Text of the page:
An Heirloom Sweet Potato: The Nancy Hall

Posted: May 14, 2015

I take no part in the current craze that it has to be heirloom (i.e. old and open-pollinated) to be worth planting. There are many modern open-pollinated varieties that have been bred by highly conscious, skilled and sustainable seed enthusiasts. At Sow True Seed we 100% support open-pollinated (both old and new), because the seed can be saved and replanted true to type. Open-pollinated offers a power-reversal from large-centralized seed (read: chemical) companies, back to the gardeners and farmers.

Anyway, with all that said, the nostalgia of a good quality heirloom can often be irresistible. There is real history in an heirloom. For it to have survived that long, there will be a story, and I’m a sucker for stories. Nancy Hall Sweet Potato an old heirloom

Image from page 27 of “Annual catalogue of Schwill’s sure seeds” (1916)

The Nancy Hall Sweet Potato

“An 1896 letter claims the Nancy Hall variety of sweet potato originated from the accidental crossing of potato and flower seeds by a miss Nancy Hall. Or perhaps, as Tennessee native Nantsy Marsenich claims, the variety was instead discovered by her father and a man named Hall. Regardless of who first discovered the tan-colored, moist, yellow-fleshed tuber, the Nancy Hall was once so loved in the American Southeast a parade was once held in its honor. The taste was so adored that a 1919 farmers’ bulletin proclaimed it one of the most popular varieties of the day.”

Quoted from the Slow Food Ark of Taste

The Nancy Hall was all but lost as a couple of commercial varieties dominated the stage, but home growers kept it alive through the tough times. In 2010 Yanna Fishman (a local heroine of mine and many) nominated the Nancy Hall to the Ark of Taste and now the sweet potato is experiencing a resurgence of attention.

“While not the most productive of my varieties [Yanna stewards over forty sweet potato varieties], it has a rich golden color, firm texture and delicious flavor.”

Quoted from The Seed Underground by Janisse Ray

Nancy Hall Sweet Potato an old heirloom

Image from page 27 of “Annual catalogue of Schwill’s sure seeds” (1916)

The text from this page reads:

Nancy Hall Sweet Potatoes Seed Sweet Potatoes All prices heregiven are packedf. o. b. Memphis.Purchaser mustpay carryingcharges. Pricessubject to marketchanges, and soldat the rate of 45lbs. to the bushel. All Seed SweetPotatoes will beshipped about the15th of March, asweather before thattime is entirely toocold and potatoeswill rot when han-dled or bedded too early. We absolutely make no guaranteewhatever on them. They leave our store in good condition,and will be shipped at buyers risk only. Nancy Hall—Skin yellow; meat, which is a clearamber color, is as : Bunch Yellow Yam—Finest quality yellow skinand flesh Early Triumph Sweet Potato—Flesh bright lightyellow, of good size, very prolific and threeweeks earlier than any other variety; verylarge smotth skin, cook soft; vine running… Gold Coin Bunch Yam—Dark yellow flesh; ma-tures early; vine bushy habit Genuine Yellow Yam—The old reliable runningyam; deep yellow; flesh cooks soft Southern Queen—Matures very early; very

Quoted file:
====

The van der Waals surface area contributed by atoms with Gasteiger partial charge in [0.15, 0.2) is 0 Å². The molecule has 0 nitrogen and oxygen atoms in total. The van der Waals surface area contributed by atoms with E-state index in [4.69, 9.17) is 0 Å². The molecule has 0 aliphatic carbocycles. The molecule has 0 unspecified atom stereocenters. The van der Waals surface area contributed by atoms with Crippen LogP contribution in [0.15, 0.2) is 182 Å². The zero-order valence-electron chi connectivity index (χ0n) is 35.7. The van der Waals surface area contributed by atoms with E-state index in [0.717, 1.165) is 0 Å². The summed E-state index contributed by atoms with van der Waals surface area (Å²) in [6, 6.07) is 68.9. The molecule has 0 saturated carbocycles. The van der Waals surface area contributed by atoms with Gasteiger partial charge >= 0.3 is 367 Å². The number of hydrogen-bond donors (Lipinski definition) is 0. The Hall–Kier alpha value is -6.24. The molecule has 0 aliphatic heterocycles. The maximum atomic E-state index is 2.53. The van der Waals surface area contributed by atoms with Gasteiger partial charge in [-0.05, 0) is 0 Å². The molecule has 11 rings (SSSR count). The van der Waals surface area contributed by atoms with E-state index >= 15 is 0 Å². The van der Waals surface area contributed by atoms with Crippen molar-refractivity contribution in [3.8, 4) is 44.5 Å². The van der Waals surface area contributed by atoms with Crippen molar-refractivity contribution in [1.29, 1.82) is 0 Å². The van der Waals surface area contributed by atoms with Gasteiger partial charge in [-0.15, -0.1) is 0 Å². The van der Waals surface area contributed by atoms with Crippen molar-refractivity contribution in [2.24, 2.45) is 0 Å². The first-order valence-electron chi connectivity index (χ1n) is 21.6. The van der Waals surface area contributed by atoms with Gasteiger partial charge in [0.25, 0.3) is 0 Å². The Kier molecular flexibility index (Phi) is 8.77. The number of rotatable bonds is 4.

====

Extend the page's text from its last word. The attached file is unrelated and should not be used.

This really makes me want to hunt down and grow the Southern Queen, alongside my Nancy Hall!

Sow True Seed and Slow Food Asheville

The Nancy Hall Sweet Potato has its home in Tennessee and Yanna Fishman of Old Fort fought for its resurrection, now Sow True Seed and Slow Food Asheville are continuing to champion this sweet potato with a citizen science project to collect data of growth, yield, taste and storability! If you are growing the Nancy Hall this year then you’ll have the optional choice to fill in a simple form and be a part of the Nancy Hall story.

Written by Sow True Seed Community Coordinator, Chris Smith



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5 responses to “An Heirloom Sweet Potato: The Nancy Hall”

  1. Tia Bednar says:

    I would like 10 please!!
    Thank you

  2. Bridgette Crosby says:

    The Nancy Hall Sweet Potato was named for my 7x Great Grandmother! I have just discovered this wonderful story while doing family research and would love to buy some seeds! Please let me know where I may get them!

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